“I worked with Ben to the point where he could tolerate the disappointment he has endured. This took place during our first meeting that lasted about an hour. When he left here, his head was completely clear because his faith was strong.”

Johnson is relieved that the book, which he started four years ago, is out.

“This and a lawsuit have very much taken up much of my time in the past two years and I expect that the legal issue will be sorted out in the next eight weeks,” he said.

In August 2008, Johnson filed a $37 million lawsuit against the estate of his former lawyer Ed Futerman who, he claims, stole his money and failed to protect future earnings.

Futerman, who died six months before Johnson’s lawsuit, is among several people associated with the former world 100-metre champion who have passed away in the last few years. They include former Canadian Olympic Association chief executive officer Carol Anne Letheren who, as head of the Canadian delegation at the Seoul Olympics, informed Johnson he had failed his drug test and took away his medal; physician Jamie Astaphan who testified he injected Johnson with steroids in the five years leading up to the Seoul Olympics and coaches Charlie Francis and Percy Duncan.

“Percy and Charlie were good men,” Johnson said. “Percy helped jump start my career by putting on track meets for young Black kids residing in some of city’s low-income areas. Charlie was there for me for 25 years.”

Johnson, who was a pall bearer at Francis’ funeral last May, plans to restart the high-quality urban sports apparel fashion line he launched in 2005 after the lawsuit is settled. He will also continue to train young kids at the York University Track & Field Club, a pursuit he has engaged in for more than 20 years.

“Parents would contact me to say their children need speed or endurance help for track and field, hockey, football or soccer,” he said. “Many of these Black parents don’t have the financial resources, but I still help their child. I don’t turn anyone away because they can’t afford it.”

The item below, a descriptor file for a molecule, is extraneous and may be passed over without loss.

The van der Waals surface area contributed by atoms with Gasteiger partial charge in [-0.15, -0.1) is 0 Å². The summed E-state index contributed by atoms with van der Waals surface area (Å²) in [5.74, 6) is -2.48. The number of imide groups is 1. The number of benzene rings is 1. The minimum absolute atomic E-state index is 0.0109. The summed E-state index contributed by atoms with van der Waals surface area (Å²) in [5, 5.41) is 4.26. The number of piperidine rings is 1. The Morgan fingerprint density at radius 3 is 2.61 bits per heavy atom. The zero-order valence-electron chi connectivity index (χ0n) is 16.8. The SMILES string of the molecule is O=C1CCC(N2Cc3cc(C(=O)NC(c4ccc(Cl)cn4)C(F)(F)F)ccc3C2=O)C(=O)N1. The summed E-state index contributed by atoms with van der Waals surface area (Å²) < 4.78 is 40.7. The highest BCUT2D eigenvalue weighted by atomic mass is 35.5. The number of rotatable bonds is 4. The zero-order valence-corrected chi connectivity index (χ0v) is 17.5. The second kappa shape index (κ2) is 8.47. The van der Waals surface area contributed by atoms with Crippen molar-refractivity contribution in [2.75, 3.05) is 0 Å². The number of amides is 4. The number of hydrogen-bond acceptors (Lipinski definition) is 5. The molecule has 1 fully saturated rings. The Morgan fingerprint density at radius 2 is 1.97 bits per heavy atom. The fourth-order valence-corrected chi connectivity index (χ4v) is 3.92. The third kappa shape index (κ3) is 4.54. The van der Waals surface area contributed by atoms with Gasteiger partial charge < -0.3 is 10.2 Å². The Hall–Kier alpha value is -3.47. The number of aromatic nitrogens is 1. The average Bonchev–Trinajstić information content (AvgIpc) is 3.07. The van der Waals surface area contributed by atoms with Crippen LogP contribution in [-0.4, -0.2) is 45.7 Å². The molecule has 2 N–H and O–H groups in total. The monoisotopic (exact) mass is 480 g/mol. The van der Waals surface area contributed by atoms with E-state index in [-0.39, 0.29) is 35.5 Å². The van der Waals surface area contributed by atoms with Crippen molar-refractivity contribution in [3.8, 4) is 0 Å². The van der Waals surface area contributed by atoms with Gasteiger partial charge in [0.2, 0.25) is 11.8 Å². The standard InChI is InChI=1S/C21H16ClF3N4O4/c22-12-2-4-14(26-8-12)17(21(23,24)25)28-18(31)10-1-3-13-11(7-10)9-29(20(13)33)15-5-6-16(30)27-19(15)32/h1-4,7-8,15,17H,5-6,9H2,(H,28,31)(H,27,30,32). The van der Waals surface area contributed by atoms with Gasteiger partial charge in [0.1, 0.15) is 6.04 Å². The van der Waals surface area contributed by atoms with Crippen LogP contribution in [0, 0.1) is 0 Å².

Unearthing the saboteur in Seoul is a relief for Johnson. He says he doesn’t care about the gold medal that was taken away and the millions of dollars he lost. He’s even forgiven those he felt wronged him, including then Minister of State for Fitness & Amateur Sport Pierre Cadieux who in 1993 suggested that Johnson should move back to Jamaica because he had disgraced Canada.

The man who once dabbled in real estate, raced against a harness horse at a charity event in Charlottetown and worked as a personal trainer to soccer players Diego Maradona and Saadi Gadhafi, the son of Libyan leader Moammar Gadhafi after his track career ended, is at ease with himself.

“I am a simple person,” he said. “I just want to eat well, take care of myself and do some travelling. I don’t ask for much.”

As expected, Johnson dedicated his book to his mother.

The self-published Seoul to Soul, which costs $33, can be obtained through

In 1988, Globe & Mail reporter James Christie authored Johnson’s biography, Ben Johnson: The Fastest Man on Earth.